If you turn 55 this year and can set aside the Full Retirement Sum (FRS) of S$198,800 in your Retirement Account, then at age 65 you will be entitled to a monthly payout of around S$1,500 for the rest of your life.
The first thing for anyone approaching retirement age to do is therefore work towards accumulating this sum by 55. (The FRS is an upwardly moving target, so it will be the amount required at that time, which will be more than S$198,800. However, since that sum is not known today, we will use the current FRS for our illustration).
A 40-year old, let’s call him John, can reasonably be expected to have at least S$50,000 in his CPF Special Account (SA). Since he earns S$5,525 per month and given that at age 40, 7% of a person’s salary goes into their SA, then this account can be expected to grow by about $387 per month.
John did his calculations and reckons, based on adjusting his current expenses, that he would need $2,500 per month in today’s dollars when he retires at age 65 in 25 years’ time.
Assuming annual inflation of 3% between ages 40-65, the $2,500 is equal to $5,200 in future dollars. His salary of $5,525 per month is based on the median pay of someone aged 40-49 in Singapore.
The monthly shortfall in future is ($5,200 – CPF Life payment of $1,500) which is $3,700.
By using a financial calculator and using S$50,000 as the starting amount, you can easily work out that all John needs to do is top up his SA with an additional S$50 per month in order to reach S$198,800 at age 55.
As noted earlier, this will provide him with S$1,500 per month for the rest of his life. However, there is still a shortfall to be filled – roughly (S$5,200-S$1,500) or S$3,700 per month in future dollars.
When it comes to investing, the individual’s risk profile is very relevant. It’s important to know that there are 2 components to a risk profile – tolerance and capacity.
Risk tolerance refers to a person’s emotional ability to bear risk. Some people can visit casinos very often or trade in hugely volatile cryptocurrencies every day, whilst others may not be able to sleep well even after buying a “safe” investment product.
You can take the CPF Risk Tolerance questionnaire available on its website to gauge your own risk tolerance.
Risk capacity on the other hand refers to the financial ability to take risk. A person may have a high risk tolerance but if he earns a low salary and has many financial commitments such as a mortgage and expenses for children, then his risk capacity will limit the risk he can take.
If you are a risk averse person with a low risk tolerance but have a moderate risk capacity, then perhaps the best route would probably be to invest in a safe product like an endowment insurance plan.
Insurance companies are currently allowed to illustrate benefit returns of 3-4.25% for endowment plans, though of course, these returns are not guaranteed.
However, a 25-year plan can reasonably be expected to yield around 4% over its life span so let’s assume John is risk averse and opts for this route to plug his retirement income gap.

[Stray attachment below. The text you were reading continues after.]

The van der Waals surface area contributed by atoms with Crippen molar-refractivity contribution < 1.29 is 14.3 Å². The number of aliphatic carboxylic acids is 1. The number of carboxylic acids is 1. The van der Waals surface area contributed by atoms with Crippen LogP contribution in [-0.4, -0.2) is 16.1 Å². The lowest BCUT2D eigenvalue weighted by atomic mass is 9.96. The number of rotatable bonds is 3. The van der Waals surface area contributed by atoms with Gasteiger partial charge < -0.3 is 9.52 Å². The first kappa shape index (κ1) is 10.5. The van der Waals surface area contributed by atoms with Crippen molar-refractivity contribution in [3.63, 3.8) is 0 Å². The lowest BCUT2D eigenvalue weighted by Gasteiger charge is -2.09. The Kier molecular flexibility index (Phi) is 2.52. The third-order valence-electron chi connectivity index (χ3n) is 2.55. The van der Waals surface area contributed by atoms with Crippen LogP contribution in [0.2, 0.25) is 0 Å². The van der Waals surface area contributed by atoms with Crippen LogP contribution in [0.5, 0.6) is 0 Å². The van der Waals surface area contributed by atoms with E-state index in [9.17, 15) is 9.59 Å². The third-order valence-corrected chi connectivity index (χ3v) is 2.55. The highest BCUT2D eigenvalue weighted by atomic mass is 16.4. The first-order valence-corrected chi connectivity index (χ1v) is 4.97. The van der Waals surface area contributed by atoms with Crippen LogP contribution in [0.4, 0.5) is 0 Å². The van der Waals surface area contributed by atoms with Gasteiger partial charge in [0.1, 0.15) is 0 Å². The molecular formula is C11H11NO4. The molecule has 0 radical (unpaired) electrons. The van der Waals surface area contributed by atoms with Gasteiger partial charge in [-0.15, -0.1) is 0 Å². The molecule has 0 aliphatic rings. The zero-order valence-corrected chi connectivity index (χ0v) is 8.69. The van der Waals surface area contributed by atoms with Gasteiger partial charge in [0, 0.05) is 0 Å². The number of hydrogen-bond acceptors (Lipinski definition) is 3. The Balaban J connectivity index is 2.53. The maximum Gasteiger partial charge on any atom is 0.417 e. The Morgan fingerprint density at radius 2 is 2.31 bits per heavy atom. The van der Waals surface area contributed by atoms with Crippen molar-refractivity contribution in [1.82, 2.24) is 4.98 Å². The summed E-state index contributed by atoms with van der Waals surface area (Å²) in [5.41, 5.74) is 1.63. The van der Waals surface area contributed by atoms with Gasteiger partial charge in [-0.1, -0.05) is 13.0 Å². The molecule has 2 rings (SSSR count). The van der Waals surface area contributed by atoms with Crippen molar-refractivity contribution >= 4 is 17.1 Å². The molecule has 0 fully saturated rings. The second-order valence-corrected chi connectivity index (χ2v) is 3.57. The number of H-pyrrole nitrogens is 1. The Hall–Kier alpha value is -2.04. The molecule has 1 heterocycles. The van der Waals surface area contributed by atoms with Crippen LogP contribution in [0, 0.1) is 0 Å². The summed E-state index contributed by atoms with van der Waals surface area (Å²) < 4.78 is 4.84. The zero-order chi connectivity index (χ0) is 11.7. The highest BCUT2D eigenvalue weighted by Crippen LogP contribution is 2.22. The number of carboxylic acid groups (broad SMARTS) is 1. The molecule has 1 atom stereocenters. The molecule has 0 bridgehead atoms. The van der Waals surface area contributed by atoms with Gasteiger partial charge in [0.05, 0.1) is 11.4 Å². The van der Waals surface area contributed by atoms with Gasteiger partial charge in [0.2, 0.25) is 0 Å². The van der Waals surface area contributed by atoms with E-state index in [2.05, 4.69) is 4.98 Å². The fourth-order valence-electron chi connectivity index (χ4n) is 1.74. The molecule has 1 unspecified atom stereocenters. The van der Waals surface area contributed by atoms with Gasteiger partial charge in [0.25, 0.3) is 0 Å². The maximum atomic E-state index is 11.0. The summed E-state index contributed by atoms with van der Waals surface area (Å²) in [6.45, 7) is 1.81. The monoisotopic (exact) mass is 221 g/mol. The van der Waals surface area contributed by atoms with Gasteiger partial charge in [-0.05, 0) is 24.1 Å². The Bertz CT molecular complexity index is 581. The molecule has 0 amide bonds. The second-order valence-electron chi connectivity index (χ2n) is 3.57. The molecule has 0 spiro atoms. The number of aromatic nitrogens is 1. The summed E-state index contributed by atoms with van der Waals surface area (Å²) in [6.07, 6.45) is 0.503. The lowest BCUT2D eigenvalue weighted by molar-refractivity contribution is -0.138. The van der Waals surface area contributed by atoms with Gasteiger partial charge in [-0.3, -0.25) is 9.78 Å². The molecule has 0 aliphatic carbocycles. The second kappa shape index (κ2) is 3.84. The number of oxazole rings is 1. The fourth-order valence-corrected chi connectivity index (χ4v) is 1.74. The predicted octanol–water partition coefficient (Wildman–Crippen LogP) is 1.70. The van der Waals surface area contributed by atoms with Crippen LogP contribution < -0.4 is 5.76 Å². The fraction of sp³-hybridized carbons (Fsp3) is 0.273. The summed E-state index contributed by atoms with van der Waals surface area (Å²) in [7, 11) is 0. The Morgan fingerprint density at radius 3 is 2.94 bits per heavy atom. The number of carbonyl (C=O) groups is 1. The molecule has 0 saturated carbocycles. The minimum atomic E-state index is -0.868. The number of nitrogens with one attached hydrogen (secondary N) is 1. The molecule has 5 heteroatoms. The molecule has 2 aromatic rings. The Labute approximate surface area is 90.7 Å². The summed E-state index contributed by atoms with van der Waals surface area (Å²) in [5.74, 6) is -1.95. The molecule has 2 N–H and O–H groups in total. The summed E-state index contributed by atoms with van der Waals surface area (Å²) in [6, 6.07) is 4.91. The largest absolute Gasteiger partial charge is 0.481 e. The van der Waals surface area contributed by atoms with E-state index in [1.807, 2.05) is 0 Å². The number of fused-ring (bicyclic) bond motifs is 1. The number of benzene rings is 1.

Since John needs to fill a gap of S$3,700 per month in future dollars, wishes to retire at 65 and thinks he will live until 85, then in total he will require S$888,000 (S$3,700 x 12months x 20 years).
Using a compound interest calculator and assuming annual compounding, John will need to invest about S$1,750 monthly in an endowment product that can earn a return of 4% per year in order to achieve a cash value of just under S$888,000 when he turns 65.
If S$1,750 seems like a large chunk of John’s take-home pay of S$4,420 (it’s actually 40%) then logically, if he can only afford to set aside a smaller sum, he will have to invest in a higher-yielding product which means taking on more risk.
In order to accumulate the required sum of S$888,000 by investing say, only $750 per month, he will have to find a product that can yield at least 10% per annum over 25 years.
This is not wholly unrealistic so in this regard he has a wide range of investments to choose from — high-yield bond funds, unit trusts, stocks, investment-linked insurance policies (ILPs) and exchange-traded funds.
Here is where John’s risk profile comes into play. Investment products all come with varying degrees of risk, will require the investor to know what they are doing and therefore require regular monitoring.
For example, not many people might know that when buying an ILP you are actually investing in a unit trust and that the responsibility for choosing the unit trust is the policyholder’s and not the insurance company.
Furthermore, if the fund chosen doesn’t perform, it is up to the policyholder to switch to something else.
In other words, earning a higher return will require more active input from John – if he is prepared to put in the effort.
The approach outlined above is aimed at providing a simple framework for working towards a desired amount in retirement.
Although it takes into account inflation from the time John started planning at age 40 until he retires at 65, it does not factor in inflation from age 65 to 85 and this should also be considered.
Note also that John can tap into Government schemes like the Silver Housing Bonus and Lease Buyback to supplement his income if necessary.
Note also we have assumed John’s salary remains fixed from age 40 onwards, though realistically, this can be expected to increase.